The 10K route takes the athletes from the war memorial located on Plymouth Hoe, runs on to Citadel Road, from here they run along to the Theatre Royal and continue along Royal Parade. Then the athletes move on to Exeter Street and Sutton Road, before making their way on to Embankment Road, then turn and run alongside Embankment road returning to the city. For the individual completing the half marathon, this is where they travel across the River Plym, where the half marathon athletes run along Billacombe Road towards Elburton, turning on to Haye Lane. Turning again at mile 8 and heading alongside Saltram, before reaching mile 9 and running alongside the River Plym on The Ride. At mile 10 they run along Laira bridge and rejoin the 10K route. From here the athletes take Gdynia Way then Vauxhall Street with the marina providing athletes with a beautiful view. For the last mile, the athletes stayed close to the water, then returned to the Hoe for the finish line.
Emma Collins completed the 10k in an impressive 52:59.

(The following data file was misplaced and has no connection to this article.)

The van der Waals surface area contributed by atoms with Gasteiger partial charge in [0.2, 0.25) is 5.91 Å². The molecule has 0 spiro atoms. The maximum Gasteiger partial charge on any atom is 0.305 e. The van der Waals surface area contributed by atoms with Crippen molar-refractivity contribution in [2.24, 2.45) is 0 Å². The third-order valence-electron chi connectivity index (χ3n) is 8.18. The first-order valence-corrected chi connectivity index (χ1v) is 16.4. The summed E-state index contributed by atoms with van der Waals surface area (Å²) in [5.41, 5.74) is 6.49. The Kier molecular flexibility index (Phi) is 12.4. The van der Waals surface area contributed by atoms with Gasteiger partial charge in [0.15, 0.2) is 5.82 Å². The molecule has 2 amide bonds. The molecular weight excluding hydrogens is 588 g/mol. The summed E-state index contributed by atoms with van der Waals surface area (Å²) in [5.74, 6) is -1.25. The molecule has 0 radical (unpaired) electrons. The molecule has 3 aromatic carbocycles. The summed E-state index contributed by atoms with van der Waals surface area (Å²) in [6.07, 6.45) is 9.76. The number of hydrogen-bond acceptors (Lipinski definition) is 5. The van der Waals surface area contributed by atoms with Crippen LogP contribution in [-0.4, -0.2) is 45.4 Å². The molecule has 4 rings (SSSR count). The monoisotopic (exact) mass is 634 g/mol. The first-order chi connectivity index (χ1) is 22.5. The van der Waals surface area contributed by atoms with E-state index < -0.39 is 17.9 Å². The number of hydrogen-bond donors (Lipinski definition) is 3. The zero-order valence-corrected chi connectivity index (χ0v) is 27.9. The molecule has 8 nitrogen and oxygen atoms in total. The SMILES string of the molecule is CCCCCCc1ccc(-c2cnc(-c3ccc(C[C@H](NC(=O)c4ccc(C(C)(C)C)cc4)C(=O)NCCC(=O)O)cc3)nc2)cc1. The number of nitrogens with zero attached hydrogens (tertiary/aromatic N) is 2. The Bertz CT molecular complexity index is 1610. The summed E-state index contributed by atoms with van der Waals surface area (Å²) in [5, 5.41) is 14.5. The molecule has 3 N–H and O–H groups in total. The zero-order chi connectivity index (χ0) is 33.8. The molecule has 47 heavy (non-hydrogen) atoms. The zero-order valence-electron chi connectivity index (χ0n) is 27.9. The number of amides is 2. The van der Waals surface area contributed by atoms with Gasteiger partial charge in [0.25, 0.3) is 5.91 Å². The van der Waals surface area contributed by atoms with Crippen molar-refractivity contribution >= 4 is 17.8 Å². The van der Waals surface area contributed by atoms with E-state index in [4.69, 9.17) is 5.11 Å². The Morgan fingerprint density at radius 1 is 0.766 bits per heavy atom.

Mark Deacon completed the run in 1:26:22 finishing first for the pioneers. Jo Robinson came in first for the female pioneers, with a time of 1:29:20, quickly followed by Dale Staff (1:29:38). Emma Langstaff came in at 1:40:41, followed by Natalie Storey at 1:40:48. Alison Catnach was the next pioneer with a time of 1:49:34. Then came Mandy Gibson 1:50:22, with her husband Phil Gibson following behind with a time of 1:51:19. Helen Lawes and Darren Hardwick crossed the finish line together with a time of 1:59:22. Louisa Chisholm got to the finish line in 2:01:11, Rob Kernaghan finished in 2:02:29, followed by Giles Francis with a time of 2:05:01. Linda Cuff came in at 2:06:40 and Lynne Overd completed in 2:59:45.